In Cold Blood Themes
The great theme of In Cold Blood, if it can be called a theme, is America itself. The America of Capote's book is a vast sprawling landscape of deserts and beaches and plains, laundromats and diners. One is constantly impressed by the sheer distance, the amount of miles traveled, the amount of miles there are to travel. Dick Hickock and Perry Smith travel over eight hundred miles in twenty-four hours to commit their crimes. Afterward they travel to Mexico, back to Kansas, to Florida, Texas, and Nevada. Perry spends his childhood following his parents from Texas to Oregon. He and his father move to Wyoming, Idaho, and Alaska. As a young man Perry goes from Seattle to Honolulu to Worcester, Massachusetts; St. Joseph, Missouri; McCook, Nebraska; and New York City. Perry "washed dishes in an Omaha restaurant, pumped gas at an Oklahoma garage, worked a month on a ranch in Texas." This sounds like an older America, an Old West America of pioneers and cowboys, a place of dissatisfied travelers who seek their destiny elsewhere, a land where the right job or good luck or gold is always in the next town, a neighboring state, in Alaska, Florida, or maybe Oklahoma. This is a country that by its sheer size and the variety of its landscapes seems to promise bounty, more than enough for everyone, and sets people dreaming and traveling. That size and variety is at the root of the myth of America. It is a place people have, because of industrialization and mass media, almost forgotten. Capote's book restores this America to memory.
The novel tells about the myth of America and how, in contemporary society at least, it can poison. Perry Smith is an American dreamer. He reads the dictionary to improve his vocabulary and loves hard, obscure words. He is a great believer in self-improvement, the peculiarly American obsession. He wants to hunt diamonds, buried treasure, so the killers go to Mexico. Perry starts to realize his dreams are untenable in America, and decides that maybe they could sail around the world, dreaming. Perry's done it all his life. As readers watch Perry stumbling across the American landscape they realize that this huge country which seems to promise so much can deliver very little. It begins to seem too big, monstrously large. It can engulf an individual in its indifferent size. It comes to seem a place where the weak and the disaffected can slip unnoticed into the cracks or get tangled in its teasing possibilities and wind up with rage and frustration crowding out whatever moral sense was there. One's sense of the unmanageability of the country is only heightened by the search for the killers. The police discover their identity by accident. The same landscape which helps to create Perry Smith takes him back in, enfolds him in its size, hides him. At one point they even pause again in Kansas, undetected.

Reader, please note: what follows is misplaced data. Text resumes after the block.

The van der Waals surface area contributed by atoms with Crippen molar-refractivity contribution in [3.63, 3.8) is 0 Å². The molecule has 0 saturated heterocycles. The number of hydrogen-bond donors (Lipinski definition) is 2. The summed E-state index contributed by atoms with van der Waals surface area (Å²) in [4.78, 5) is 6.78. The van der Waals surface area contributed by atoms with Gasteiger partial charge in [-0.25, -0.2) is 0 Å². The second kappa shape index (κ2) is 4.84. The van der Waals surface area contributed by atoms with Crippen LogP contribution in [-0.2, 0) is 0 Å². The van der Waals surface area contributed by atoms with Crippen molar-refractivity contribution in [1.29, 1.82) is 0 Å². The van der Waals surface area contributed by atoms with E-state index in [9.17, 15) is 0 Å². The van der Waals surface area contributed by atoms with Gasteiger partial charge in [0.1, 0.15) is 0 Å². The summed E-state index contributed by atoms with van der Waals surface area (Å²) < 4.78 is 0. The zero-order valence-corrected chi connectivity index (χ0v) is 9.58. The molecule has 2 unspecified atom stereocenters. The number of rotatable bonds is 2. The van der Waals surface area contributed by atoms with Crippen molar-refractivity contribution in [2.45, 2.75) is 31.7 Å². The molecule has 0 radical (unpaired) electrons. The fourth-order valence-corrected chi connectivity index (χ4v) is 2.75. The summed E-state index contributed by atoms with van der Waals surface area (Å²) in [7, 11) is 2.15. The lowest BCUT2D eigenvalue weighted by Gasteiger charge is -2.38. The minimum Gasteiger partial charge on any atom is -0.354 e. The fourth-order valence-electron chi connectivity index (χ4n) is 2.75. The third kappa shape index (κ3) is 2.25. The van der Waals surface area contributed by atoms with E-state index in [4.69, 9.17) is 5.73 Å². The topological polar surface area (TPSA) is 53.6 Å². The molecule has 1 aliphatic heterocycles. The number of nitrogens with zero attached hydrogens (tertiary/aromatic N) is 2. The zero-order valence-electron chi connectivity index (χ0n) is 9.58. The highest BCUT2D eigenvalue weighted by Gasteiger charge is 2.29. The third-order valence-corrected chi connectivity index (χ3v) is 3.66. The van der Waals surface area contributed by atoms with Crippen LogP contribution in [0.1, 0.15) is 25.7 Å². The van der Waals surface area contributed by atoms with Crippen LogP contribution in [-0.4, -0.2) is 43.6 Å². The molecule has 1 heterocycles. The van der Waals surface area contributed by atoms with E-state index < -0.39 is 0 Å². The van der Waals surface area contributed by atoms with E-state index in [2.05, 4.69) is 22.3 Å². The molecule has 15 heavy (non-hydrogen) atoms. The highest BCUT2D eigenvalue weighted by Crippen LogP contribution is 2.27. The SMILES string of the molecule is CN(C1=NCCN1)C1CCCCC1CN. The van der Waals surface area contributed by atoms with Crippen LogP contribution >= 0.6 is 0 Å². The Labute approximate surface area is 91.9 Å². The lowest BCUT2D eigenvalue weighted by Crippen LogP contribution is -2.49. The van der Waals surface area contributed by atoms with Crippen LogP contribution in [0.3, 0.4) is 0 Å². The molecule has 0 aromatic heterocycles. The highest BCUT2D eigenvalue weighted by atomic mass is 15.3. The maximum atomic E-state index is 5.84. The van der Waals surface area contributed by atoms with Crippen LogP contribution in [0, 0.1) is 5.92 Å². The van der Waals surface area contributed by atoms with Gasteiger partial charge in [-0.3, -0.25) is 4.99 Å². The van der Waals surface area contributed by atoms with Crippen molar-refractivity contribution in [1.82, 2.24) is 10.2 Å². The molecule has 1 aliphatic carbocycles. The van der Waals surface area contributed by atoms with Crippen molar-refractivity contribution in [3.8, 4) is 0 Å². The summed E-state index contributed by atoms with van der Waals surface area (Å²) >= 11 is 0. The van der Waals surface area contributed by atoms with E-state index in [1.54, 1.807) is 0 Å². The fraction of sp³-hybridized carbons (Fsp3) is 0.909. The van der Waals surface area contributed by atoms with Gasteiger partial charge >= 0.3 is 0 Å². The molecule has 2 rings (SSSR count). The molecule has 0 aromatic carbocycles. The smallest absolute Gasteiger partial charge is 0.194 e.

Upon this vast backdrop Capote paints, in minute detail, the village of Holcomb, Kansas, a county of Garden City. It is a place of pastoral beauty. Everyone knows everyone else and their business. There is a cafe to gather and gossip in, a rather eccentric postmistress, an old mansion converted into apartments and called the Teacher-age because most of the school faculty lives there. It is farmland where silos and barns are common, a place where the Stetson wearing men are men and the apron wearing women are women. It is the kind of town that another American myth is made of, that of the peaceful small town peopled with upright citizens who are the backbone of this country, not because they are the power brokers, but because they go about the ordinary business of their lives without much fuss. They take pride in doing whatever their part is well and they are, as the saying goes, what makes America work. This is the kind of place, in the movies, where Dorothy and Toto lived, where Jimmy Stewart realized it was a wonderful life. These towns, like the landscape they cluster upon but do not dominate, are part of Americans' collective...
(The entire section is 1,911 words.)